When it came to wallpaper, one of the ways that we were able to harness consistency, while still offering individuality by area, was to use papers from a single artist. Kristy Stafford was our shining star, and by tapping her work for a lot of the shared spaces, we felt confident that the color story and overall patterning would tie together well.
PM: How did your design process evolve for these spaces? Did you need to modify your vision as you went along?
CK: Surprisingly, a majority of the original concepts were implemented as designed. As with any project, there were a few hiccups with discontinued selections, but we like to believe that always opens the door to a fresher, even better solution.
One example of a change that we made later in the game was the color of the bookcase in the coffee/study area. We opted to pivot to Sherwin Williams’ color of the year “Urbane Bronze“, because we thought it would be a great way to leverage a current design trend in the project.
PM: What were some of the hardest design decisions you had to make?
CK: The larger the space, the more difficult it is for me to initially tackle. Like eating an elephant, you can’t take it all in one bite, so I try to carve off smaller areas and start getting traction in that way. This typically helps with the intimidation of the sheer number of selections that have to be made in those bigger areas and starts laying the groundwork for the design story that will ultimately come through in each area.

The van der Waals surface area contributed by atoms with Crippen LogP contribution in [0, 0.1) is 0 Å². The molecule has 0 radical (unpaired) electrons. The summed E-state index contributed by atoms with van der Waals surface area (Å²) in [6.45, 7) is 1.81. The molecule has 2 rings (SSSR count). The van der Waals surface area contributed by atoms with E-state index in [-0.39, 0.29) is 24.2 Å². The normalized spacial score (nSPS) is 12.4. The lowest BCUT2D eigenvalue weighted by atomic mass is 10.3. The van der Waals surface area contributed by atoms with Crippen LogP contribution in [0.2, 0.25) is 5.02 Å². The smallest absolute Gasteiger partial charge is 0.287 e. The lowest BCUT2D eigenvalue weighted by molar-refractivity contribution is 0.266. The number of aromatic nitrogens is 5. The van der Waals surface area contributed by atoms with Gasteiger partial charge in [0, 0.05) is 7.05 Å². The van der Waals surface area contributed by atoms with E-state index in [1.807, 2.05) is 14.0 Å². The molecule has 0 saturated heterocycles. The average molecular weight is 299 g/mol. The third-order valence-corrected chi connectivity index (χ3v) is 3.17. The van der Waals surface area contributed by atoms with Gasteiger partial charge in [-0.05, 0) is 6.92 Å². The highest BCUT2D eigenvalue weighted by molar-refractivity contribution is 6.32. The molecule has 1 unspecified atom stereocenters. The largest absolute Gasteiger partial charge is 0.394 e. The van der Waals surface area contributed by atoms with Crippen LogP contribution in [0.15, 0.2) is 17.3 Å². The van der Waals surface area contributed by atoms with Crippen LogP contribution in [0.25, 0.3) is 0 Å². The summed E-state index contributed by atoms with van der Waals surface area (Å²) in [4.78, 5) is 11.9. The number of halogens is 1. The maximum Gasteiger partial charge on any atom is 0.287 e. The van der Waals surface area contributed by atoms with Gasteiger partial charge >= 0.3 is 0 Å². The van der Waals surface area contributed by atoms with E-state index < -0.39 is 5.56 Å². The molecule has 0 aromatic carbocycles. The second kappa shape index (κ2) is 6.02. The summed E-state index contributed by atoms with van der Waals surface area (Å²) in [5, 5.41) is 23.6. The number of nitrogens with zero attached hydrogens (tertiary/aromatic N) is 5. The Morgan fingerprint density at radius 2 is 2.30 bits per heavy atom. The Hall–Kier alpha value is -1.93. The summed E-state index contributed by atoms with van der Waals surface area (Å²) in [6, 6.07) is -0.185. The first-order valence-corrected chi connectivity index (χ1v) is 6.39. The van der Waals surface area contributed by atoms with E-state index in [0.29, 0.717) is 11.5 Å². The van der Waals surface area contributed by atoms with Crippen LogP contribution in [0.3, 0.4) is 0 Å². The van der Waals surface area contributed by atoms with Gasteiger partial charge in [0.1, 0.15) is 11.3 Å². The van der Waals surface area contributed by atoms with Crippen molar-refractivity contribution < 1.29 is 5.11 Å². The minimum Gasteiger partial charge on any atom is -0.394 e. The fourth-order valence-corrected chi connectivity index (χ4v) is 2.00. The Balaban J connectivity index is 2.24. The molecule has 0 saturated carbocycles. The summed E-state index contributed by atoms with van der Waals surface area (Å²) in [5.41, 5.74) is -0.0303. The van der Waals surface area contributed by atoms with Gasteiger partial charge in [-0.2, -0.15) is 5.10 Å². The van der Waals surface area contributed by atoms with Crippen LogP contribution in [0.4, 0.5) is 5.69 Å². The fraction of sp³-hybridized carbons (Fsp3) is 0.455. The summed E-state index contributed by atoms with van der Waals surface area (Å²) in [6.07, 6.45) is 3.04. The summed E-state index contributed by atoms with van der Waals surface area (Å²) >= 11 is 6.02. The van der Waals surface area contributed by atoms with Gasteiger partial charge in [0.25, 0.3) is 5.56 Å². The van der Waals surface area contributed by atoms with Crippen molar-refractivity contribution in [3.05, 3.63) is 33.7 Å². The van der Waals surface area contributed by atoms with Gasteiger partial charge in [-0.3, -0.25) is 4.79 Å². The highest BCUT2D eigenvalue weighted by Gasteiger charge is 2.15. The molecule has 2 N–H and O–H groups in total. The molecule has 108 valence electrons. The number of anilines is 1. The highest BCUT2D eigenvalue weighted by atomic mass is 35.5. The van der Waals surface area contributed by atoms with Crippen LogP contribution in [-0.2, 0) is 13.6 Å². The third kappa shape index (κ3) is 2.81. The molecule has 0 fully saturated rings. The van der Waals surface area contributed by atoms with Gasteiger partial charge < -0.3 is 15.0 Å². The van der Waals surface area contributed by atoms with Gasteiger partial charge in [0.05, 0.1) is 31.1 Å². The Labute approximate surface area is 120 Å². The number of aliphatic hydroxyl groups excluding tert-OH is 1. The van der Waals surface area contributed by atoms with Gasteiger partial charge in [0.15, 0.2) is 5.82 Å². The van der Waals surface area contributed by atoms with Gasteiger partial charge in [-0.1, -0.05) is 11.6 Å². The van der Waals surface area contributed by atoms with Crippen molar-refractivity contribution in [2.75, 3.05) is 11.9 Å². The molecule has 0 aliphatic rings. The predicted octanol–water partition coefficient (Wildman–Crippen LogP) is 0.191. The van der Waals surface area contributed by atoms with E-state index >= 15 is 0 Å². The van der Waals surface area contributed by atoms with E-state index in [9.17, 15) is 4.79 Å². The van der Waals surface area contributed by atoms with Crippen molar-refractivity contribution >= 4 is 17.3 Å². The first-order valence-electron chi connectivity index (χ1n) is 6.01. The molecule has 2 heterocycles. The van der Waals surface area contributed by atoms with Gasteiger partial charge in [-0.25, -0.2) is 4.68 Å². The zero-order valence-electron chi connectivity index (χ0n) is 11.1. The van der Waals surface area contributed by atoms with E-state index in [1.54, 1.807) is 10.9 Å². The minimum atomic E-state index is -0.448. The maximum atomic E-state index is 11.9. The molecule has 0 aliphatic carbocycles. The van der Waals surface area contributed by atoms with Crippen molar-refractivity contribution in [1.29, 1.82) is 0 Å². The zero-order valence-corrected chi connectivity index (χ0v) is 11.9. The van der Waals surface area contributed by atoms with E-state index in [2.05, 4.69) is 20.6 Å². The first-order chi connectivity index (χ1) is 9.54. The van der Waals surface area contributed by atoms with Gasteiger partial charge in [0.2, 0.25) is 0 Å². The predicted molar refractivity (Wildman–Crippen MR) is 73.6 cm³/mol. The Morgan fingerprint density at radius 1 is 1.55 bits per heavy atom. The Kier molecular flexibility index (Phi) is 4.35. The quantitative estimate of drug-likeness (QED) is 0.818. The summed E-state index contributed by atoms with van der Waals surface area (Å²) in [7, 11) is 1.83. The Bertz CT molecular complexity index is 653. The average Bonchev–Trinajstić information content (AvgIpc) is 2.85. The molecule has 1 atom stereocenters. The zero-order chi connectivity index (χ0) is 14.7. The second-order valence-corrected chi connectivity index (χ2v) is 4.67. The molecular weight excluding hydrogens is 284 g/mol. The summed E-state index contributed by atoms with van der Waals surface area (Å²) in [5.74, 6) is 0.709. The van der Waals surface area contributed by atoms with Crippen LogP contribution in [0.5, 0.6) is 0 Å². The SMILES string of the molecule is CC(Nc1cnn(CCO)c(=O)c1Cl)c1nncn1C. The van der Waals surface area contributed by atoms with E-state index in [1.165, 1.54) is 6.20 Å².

In the main lobby space, we started with the living area and put blinders on in relation to the other adjacent areas. The fireplace tile, lighting and general furniture concepts came together and then helped inform the direction for the nearby stairwell and entry.
PM: Any special considerations needed for a residential tower that would house very busy (and maybe distracted) college students?
CK: It was important to design for both social and introspective moments throughout the amenity offering. Larger, open environments are punctuated with smaller, compressed seating arrangements. There is a push and pull throughout the spaces which gives residents flexibility in how they want to leverage each space.
We worked closely with our student interns and other UT students to understand what they really wanted, and needed, out of the space. We never want to take a “check the box” approach to design, but instead want to curate a space that the students will really use.
PM: The residential tower has a great balance of communal work areas combined with private nooks where someone can tuck in with their books and laptop. How did you ensure that both the quiet, individual studiers and the more social, group-oriented students each would find the right place for them?